My mind is constantly haunted by the phrase “make a stand” regarding this topic, because another person who I respect has accused me of neglecting to do so. Even though I think homosexuality is wrong, I would much rather make a stand for grace and Christ-like love (the gospel) than rabid heterosexual totalitarianism (hatred towards other sinners justified by theological insecurity). There is no danger in showing grace towards someone who is wrong. In fact, it is what we are called to do. It’s what Jesus did. It’s our only hope. Grace is safe because grace and moral endorsement are not the same thing. Grace is loving acceptance despite rigid disapproval. Injustice happens when your disapproval lacks love.

If any of us wants the world to be better, God-fearing, or more righteous, it seems obvious that hatred and condemnation are the wrong tools. In other words, if I believe that homosexuality is wrong and I want to make sure wrongness is made right, then my most effective tool is not hatred but love. I cannot show this kind of love if I am trembling in fear and insecurity because the wrongness is icky and gross. God showed grace to whores even though they were icky. Jesus prescribed grace for the lowest of people. A large population of Christians think homosexuality is icky. Are we really going to let that keep us from carrying out God’s greatest commandment?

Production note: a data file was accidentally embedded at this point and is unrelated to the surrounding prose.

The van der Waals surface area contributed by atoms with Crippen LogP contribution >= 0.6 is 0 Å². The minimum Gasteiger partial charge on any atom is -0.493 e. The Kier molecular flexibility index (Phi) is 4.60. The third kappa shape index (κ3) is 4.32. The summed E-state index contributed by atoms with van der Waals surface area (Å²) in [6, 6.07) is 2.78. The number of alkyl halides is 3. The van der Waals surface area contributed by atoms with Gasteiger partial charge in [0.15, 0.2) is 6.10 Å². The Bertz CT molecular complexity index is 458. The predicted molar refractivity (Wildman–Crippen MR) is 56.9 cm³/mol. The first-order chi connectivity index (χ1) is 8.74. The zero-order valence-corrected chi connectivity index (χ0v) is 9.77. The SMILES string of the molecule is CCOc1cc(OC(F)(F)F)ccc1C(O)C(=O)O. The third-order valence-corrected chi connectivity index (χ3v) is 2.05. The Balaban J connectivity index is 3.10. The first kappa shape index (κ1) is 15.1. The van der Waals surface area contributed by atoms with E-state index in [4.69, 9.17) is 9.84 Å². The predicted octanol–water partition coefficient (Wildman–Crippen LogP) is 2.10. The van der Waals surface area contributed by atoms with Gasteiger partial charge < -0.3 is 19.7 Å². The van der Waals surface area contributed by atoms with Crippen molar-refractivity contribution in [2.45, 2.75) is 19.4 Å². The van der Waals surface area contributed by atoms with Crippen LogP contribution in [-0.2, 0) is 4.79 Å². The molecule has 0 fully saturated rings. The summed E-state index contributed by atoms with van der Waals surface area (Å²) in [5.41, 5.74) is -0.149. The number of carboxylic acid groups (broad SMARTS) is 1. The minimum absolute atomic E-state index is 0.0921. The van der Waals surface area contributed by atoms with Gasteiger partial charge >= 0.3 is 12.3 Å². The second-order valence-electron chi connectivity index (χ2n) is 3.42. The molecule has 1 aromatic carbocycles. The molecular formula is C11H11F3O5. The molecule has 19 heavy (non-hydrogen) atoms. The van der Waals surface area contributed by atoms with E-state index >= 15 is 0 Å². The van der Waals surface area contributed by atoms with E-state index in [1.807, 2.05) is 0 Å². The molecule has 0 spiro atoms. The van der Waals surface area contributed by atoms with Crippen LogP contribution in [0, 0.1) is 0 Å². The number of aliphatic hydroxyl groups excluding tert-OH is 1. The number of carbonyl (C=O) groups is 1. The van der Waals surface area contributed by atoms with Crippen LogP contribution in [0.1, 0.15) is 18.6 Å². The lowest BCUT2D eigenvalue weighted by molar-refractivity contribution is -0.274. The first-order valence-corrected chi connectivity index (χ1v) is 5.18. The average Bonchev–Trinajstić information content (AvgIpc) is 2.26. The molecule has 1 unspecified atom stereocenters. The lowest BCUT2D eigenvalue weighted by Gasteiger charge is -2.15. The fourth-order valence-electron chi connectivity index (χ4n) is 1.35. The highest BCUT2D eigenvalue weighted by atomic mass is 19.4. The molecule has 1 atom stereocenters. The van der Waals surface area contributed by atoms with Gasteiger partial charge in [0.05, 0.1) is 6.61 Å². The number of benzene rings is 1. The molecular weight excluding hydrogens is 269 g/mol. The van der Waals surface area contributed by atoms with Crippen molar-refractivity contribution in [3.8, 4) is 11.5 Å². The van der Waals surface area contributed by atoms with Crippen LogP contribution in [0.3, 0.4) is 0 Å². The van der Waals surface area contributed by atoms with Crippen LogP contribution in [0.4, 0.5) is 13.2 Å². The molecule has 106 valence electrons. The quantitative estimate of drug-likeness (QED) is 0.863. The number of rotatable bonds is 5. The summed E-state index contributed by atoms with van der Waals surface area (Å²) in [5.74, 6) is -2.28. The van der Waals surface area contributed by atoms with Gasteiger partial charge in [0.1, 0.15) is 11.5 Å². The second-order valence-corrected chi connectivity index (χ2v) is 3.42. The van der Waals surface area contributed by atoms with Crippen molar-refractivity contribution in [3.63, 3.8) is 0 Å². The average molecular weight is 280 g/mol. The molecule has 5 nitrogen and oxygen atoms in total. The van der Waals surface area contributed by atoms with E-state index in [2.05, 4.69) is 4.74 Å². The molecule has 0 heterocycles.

Jennifer Knapp So what about Jennifer Knapp? If you think she’s wrong, should you make sure not to sing her songs in church, delete her MP3s, and torch all of her CDs? Maybe the right response is neither “yes” or “no.” Maybe it’s “grace.” I’ve decided not to be discouraged from that grace by icky-ness and to remember how I want to be treated whenever my own filth is uncovered.

I can’t pretend that I don’t remember that Jesus also fiercely turned over tables at the temple, told early Christians to separate themselves from immorality, and warned us about “wolves.” I want to do that too, but I want to do it out of strong faith and steadfast love—not insecurity and hatred. I want to be a part of a generation of Jesus followers who understands love. Maybe my generation can be the loving generation without hallucinogenic drugs.

Steven Soward is an avid music listener and teaches guitar to youth and adults in his community. He enjoys religious and philosophical study and has a degree in Religion from Oklahoma Baptist University. He is a Jesus follower.